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Any advice before RAI treatment???

sandykr's picture
sandykr
Posts: 57
Joined: Jan 2010

Hi, I am 3 weeks post completion thyroidectomy for papillary ca. Basically feeling good, I am an athlete.....continuing with my running etc (sometimes feeling like I'm in slow motion . I have been off the Cytomel now for over a week and my RAI is on the 11th of January. I would appreciate any advice from those who have already been thru it. I constantly search the web for info!
Thanks

emma54
Posts: 59
Joined: Aug 2009

You will probably need to stop running (temporarily) soon. I overdid it with activity before my RAI and it was not good. You should rest. Good Luck! You will be fine.

usljh10
Posts: 85
Joined: Apr 2009

Are you staying at home during your RAI?
Lisa

sandykr's picture
sandykr
Posts: 57
Joined: Jan 2010

Yes, I will be at home. Have read lots of info online........haven't yet heard what my hospital recommends. Any person recommendations??

Sandy

sandykr's picture
sandykr
Posts: 57
Joined: Jan 2010

Thanks for your comment. What did you feel? Why do you say you over did it? Thanks again

emma54
Posts: 59
Joined: Aug 2009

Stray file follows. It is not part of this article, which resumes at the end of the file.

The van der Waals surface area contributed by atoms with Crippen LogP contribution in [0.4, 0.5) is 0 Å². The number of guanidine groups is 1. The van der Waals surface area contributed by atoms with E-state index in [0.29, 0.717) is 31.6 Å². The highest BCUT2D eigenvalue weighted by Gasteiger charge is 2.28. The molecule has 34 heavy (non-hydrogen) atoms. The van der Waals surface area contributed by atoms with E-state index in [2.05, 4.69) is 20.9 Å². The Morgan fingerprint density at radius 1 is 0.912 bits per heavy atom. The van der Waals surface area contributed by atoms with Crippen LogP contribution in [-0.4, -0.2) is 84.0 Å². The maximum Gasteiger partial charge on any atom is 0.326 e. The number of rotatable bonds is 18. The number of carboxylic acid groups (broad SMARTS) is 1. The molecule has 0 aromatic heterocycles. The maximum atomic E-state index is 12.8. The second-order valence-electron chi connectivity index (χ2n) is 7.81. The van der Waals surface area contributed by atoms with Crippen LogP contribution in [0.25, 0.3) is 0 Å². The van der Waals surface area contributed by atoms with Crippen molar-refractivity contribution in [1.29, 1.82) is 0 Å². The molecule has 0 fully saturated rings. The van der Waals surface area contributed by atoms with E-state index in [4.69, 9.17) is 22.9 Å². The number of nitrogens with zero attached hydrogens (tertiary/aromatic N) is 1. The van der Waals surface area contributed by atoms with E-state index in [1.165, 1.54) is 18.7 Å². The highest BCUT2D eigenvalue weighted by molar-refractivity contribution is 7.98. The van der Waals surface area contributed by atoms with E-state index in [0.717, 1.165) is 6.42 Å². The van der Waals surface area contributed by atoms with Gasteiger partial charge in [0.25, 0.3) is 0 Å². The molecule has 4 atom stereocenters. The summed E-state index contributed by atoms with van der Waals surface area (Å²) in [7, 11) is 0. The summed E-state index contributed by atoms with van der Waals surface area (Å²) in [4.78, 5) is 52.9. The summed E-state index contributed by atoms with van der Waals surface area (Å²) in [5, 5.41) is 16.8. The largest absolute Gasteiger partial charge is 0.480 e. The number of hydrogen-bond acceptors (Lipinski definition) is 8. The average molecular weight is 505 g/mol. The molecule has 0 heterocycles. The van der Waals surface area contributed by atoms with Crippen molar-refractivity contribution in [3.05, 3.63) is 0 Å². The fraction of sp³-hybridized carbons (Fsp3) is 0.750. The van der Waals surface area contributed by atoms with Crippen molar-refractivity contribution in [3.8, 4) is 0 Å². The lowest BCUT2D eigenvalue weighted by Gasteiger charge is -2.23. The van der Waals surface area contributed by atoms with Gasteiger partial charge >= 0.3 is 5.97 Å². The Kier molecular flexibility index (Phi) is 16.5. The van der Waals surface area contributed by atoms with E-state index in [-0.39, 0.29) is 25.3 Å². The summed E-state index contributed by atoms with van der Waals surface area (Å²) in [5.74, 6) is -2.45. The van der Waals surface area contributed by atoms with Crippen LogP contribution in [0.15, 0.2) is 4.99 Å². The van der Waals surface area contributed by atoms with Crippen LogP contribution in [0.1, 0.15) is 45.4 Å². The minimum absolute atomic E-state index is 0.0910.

Once I got off the Cytomel in preparation for the RAI, I gradually started to feel more and more fatigued. I am a swimmer and could not possibly go to the pool. I also have my family that I take care of and I did not stop cooking, cleaning, laundry, paying bills, (plus I had a small part-time bookkeeping job). So I dragged myself through these activities and my blood pressure spiked dangerously high. I was at the point where I could not get up, so my husband and girlfriends turned on the air conditioner in my house (it was a nice summer day) and rubbed me down with ice and just stroked my arms to relax me. I had to stay in bed until my RAI which was only 2 days away. The doctor wanted me to go to the hospital if my blood pressure did not go down, but it did because of the great care I received from my hubby and friends. After RAI, I stayed in my bedroom and my hubby did everything. So all I am saying is that if I can help anyone on this site and I hope I can, I hope I can help you by telling you to honestly allow yourself to take it easy before you collapse like I did. Just rest. You owe it to yourself and you will be up and about in no time. I am so glad you wrote back because I've been thinking about you all day!